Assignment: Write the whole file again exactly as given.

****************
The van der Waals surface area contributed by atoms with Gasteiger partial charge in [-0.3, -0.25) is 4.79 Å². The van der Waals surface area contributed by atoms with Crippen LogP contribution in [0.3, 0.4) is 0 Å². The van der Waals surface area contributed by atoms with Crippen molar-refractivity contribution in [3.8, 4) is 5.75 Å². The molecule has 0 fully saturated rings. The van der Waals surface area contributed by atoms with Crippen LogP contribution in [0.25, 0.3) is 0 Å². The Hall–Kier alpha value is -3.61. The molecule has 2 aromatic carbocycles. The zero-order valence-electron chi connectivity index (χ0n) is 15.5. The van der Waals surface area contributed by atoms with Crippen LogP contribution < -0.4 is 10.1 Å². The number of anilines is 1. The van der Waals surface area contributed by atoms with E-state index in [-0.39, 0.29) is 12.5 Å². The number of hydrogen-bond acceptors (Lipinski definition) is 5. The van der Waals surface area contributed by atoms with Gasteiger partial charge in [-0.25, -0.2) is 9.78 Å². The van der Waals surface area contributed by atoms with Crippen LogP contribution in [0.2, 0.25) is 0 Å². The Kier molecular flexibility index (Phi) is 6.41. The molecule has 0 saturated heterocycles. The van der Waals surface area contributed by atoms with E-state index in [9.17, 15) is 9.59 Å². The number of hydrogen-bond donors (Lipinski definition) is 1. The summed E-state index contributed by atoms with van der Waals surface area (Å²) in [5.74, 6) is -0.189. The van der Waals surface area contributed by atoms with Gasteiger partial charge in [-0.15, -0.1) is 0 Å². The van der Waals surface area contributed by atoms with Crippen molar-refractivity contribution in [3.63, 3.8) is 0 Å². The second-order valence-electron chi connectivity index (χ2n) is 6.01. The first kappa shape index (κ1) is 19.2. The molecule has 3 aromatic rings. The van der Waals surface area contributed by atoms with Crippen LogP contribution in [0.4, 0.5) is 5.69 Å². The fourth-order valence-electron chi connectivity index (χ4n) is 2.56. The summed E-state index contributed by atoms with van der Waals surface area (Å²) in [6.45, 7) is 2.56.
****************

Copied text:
The van der Waals surface area contributed by atoms with Gasteiger partial charge in [-0.3, -0.25) is 4.79 Å². The van der Waals surface area contributed by atoms with Crippen LogP contribution in [0.3, 0.4) is 0 Å². The van der Waals surface area contributed by atoms with Crippen molar-refractivity contribution in [3.8, 4) is 5.75 Å². The molecule has 0 fully saturated rings. The van der Waals surface area contributed by atoms with Crippen LogP contribution in [0.25, 0.3) is 0 Å². The Hall–Kier alpha value is -3.61. The molecule has 2 aromatic carbocycles. The zero-order valence-electron chi connectivity index (χ0n) is 15.5. The van der Waals surface area contributed by atoms with Crippen LogP contribution < -0.4 is 10.1 Å². The number of anilines is 1. The van der Waals surface area contributed by atoms with E-state index in [-0.39, 0.29) is 12.5 Å². The number of hydrogen-bond acceptors (Lipinski definition) is 5. The van der Waals surface area contributed by atoms with Gasteiger partial charge in [-0.25, -0.2) is 9.78 Å². The van der Waals surface area contributed by atoms with Crippen LogP contribution in [0.2, 0.25) is 0 Å². The Kier molecular flexibility index (Phi) is 6.41. The molecule has 0 saturated heterocycles. The van der Waals surface area contributed by atoms with E-state index in [9.17, 15) is 9.59 Å². The number of hydrogen-bond donors (Lipinski definition) is 1. The summed E-state index contributed by atoms with van der Waals surface area (Å²) in [5.74, 6) is -0.189. The van der Waals surface area contributed by atoms with Gasteiger partial charge in [-0.15, -0.1) is 0 Å². The van der Waals surface area contributed by atoms with Crippen molar-refractivity contribution in [3.63, 3.8) is 0 Å². The second-order valence-electron chi connectivity index (χ2n) is 6.01. The first kappa shape index (κ1) is 19.2. The molecule has 3 aromatic rings. The van der Waals surface area contributed by atoms with Crippen LogP contribution in [0.4, 0.5) is 5.69 Å². The fourth-order valence-electron chi connectivity index (χ4n) is 2.56. The summed E-state index contributed by atoms with van der Waals surface area (Å²) in [6.45, 7) is 2.56.